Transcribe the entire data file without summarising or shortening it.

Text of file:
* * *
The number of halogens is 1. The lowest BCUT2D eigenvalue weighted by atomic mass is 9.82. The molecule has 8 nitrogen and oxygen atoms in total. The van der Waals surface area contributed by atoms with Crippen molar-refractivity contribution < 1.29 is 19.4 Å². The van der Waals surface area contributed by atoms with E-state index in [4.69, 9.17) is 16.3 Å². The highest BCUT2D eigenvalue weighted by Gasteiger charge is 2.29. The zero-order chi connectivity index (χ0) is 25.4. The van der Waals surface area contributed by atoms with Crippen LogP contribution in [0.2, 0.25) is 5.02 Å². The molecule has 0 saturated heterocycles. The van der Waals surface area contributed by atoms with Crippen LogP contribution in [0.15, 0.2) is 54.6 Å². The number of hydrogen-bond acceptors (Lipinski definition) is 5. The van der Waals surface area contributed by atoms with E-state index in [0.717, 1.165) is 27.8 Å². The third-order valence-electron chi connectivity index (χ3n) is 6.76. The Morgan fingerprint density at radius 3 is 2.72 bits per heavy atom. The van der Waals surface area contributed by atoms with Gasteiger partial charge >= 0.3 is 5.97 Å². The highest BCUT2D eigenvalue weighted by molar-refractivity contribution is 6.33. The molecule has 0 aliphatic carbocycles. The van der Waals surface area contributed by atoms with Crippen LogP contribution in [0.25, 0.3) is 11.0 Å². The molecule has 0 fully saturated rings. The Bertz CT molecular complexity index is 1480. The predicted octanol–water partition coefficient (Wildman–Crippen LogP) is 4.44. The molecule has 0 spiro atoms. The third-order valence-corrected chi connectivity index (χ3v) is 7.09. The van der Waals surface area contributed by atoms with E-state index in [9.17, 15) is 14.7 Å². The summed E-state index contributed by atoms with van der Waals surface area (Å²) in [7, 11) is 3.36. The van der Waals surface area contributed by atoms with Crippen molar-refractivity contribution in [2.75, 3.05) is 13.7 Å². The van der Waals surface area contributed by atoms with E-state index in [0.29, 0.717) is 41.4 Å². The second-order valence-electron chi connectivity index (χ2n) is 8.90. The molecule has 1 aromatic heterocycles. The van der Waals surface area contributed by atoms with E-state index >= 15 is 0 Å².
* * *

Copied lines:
The number of halogens is 1. The lowest BCUT2D eigenvalue weighted by atomic mass is 9.82. The molecule has 8 nitrogen and oxygen atoms in total. The van der Waals surface area contributed by atoms with Crippen molar-refractivity contribution < 1.29 is 19.4 Å². The van der Waals surface area contributed by atoms with E-state index in [4.69, 9.17) is 16.3 Å². The highest BCUT2D eigenvalue weighted by Gasteiger charge is 2.29. The zero-order chi connectivity index (χ0) is 25.4. The van der Waals surface area contributed by atoms with Crippen LogP contribution in [0.2, 0.25) is 5.02 Å². The molecule has 0 saturated heterocycles. The van der Waals surface area contributed by atoms with Crippen LogP contribution in [0.15, 0.2) is 54.6 Å². The number of hydrogen-bond acceptors (Lipinski definition) is 5. The van der Waals surface area contributed by atoms with E-state index in [0.717, 1.165) is 27.8 Å². The third-order valence-electron chi connectivity index (χ3n) is 6.76. The Morgan fingerprint density at radius 3 is 2.72 bits per heavy atom. The van der Waals surface area contributed by atoms with Gasteiger partial charge >= 0.3 is 5.97 Å². The highest BCUT2D eigenvalue weighted by molar-refractivity contribution is 6.33. The molecule has 0 aliphatic carbocycles. The van der Waals surface area contributed by atoms with Crippen LogP contribution in [0.25, 0.3) is 11.0 Å². The molecule has 0 fully saturated rings. The Bertz CT molecular complexity index is 1480. The predicted octanol–water partition coefficient (Wildman–Crippen LogP) is 4.44. The molecule has 0 spiro atoms. The third-order valence-corrected chi connectivity index (χ3v) is 7.09. The van der Waals surface area contributed by atoms with E-state index in [9.17, 15) is 14.7 Å². The summed E-state index contributed by atoms with van der Waals surface area (Å²) in [7, 11) is 3.36. The van der Waals surface area contributed by atoms with Crippen molar-refractivity contribution in [2.75, 3.05) is 13.7 Å². The van der Waals surface area contributed by atoms with E-state index in [0.29, 0.717) is 41.4 Å². The second-order valence-electron chi connectivity index (χ2n) is 8.90. The molecule has 1 aromatic heterocycles. The van der Waals surface area contributed by atoms with E-state index >= 15 is 0 Å².